DeStoop, 30, and Landry, 44, lived a simple life in the two-bedroom trailer they rented along Route 139 in Norridgewock, a town of 3,300 in central Maine. She worked in a dining hall at Colby College in Waterville; Landry, who is disabled and can’t read or write, tended to things at home. They lived next door to her mother’s trailer and adjacent to an old roller skating rink that had been converted to a flea market. A farm down the road sold fresh produce in the summer months. But when the trailer owner died, his heirs evicted them, removed the trailers and sold the property. At first, DeStoop and her family shared a house with her mother in Waterville. But after her mother moved out, it wasn’t long before they followed—not able to pay the rent, heat and electricity on their own. They bounced between her mother’s and her grandfather’s small apartments. But relationships can become strained when so many people live in such cramped quarters, so the family moved to Brunswick—where
Kids GrowinG Up withoUt a home Over 92% of homeless mothers have experienced severe physical and/ or sexual abuse during their lifetime.
they eventually sought refuge at the Tedford Housing family shelter and have lived for eight months now. Moving an hour away meant DeStoop had to quit her job at the college. Besides losing their home, their car and their possessions, DeStoop and Landry had three of their six children—ages 10, 8 and 6—taken by the state and put into a foster home, she said. The other kids—ages 4, 5 and 8—live with them at the shelter. Last winter, Landry had to leave the shelter and spend more than three months on the streets because of a state investigation into their children’s welfare. When he couldn’t hook up with friends, he slept behind trash bins and in a gazebo on the town common, with a blanket to keep him warm. He hit bottom in April when—in despair over his situation—he slashed his arm repeatedly with a razor blade to take his own life. He was hospitalized overnight, and by coincidence was cleared by state investigators the very next day, setting the stage for his move back to the shelter, said Landry, the slash marks clearly visible on his arm. “It’s depressing. Very depressing,” Michelle said. She later added: “You just keep your head up and keep on trying.”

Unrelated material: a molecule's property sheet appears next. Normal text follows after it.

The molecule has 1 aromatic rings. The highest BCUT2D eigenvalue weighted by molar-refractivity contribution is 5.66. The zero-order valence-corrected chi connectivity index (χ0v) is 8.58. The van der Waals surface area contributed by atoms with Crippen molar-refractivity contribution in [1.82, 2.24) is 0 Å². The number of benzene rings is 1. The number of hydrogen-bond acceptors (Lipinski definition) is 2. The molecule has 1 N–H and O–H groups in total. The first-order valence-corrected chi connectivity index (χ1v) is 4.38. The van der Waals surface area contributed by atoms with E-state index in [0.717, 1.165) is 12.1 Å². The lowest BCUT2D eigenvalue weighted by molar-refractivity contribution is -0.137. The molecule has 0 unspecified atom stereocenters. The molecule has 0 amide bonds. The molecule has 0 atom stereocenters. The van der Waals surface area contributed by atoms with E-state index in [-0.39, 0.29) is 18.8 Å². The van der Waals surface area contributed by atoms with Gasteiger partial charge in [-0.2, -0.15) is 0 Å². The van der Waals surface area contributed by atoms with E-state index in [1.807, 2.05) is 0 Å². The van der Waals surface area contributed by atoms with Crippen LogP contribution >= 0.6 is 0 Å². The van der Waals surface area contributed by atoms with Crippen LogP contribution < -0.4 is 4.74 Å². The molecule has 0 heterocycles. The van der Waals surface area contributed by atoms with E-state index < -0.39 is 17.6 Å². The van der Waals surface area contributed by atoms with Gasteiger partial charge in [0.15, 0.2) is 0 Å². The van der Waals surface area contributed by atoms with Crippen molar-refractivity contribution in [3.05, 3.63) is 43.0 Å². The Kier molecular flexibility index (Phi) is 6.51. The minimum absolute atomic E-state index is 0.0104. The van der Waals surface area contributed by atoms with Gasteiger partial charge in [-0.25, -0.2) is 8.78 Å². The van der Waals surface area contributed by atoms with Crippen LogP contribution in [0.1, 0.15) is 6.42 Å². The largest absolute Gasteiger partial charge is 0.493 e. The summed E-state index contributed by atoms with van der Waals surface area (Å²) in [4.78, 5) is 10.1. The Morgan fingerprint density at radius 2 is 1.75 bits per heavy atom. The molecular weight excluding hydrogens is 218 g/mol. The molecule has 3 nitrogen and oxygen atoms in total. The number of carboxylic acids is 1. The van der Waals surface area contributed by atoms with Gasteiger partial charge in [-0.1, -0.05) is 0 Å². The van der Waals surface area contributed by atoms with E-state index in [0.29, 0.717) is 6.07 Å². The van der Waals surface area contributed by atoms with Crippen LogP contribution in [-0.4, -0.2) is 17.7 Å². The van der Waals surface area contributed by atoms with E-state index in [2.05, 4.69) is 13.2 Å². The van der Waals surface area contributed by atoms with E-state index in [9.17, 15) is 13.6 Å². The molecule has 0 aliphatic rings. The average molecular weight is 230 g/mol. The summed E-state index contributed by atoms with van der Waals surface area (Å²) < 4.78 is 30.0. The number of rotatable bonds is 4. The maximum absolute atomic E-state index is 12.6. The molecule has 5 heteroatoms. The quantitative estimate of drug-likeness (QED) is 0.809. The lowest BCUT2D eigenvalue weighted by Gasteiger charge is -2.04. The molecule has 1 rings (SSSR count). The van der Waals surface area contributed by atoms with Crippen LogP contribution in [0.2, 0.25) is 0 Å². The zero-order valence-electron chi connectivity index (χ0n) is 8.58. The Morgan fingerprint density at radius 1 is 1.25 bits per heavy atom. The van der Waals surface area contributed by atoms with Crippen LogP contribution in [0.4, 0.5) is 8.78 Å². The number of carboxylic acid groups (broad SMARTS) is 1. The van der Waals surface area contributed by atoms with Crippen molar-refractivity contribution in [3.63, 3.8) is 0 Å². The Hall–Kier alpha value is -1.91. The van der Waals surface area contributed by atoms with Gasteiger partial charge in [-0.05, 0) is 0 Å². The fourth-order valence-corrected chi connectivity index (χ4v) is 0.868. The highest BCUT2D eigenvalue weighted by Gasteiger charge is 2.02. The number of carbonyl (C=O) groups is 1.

1 • Familie s Witho ut H o me s Michelle DeStoop is hopeful for the future. She’s been told that she is near the top of the waiting list for subsidized housing and thinks she and her family could be in a home of their own this summer. Any home is better than being homeless, she said. Even a dilapidated trailer from the 1970s on a country road in the middle of nowhere. “We were living there,” she said. “We called it home.”
Forty-four percent of homeless mothers lived outside their homes at some point during childhood. Of these women, 20% had been placed in foster care.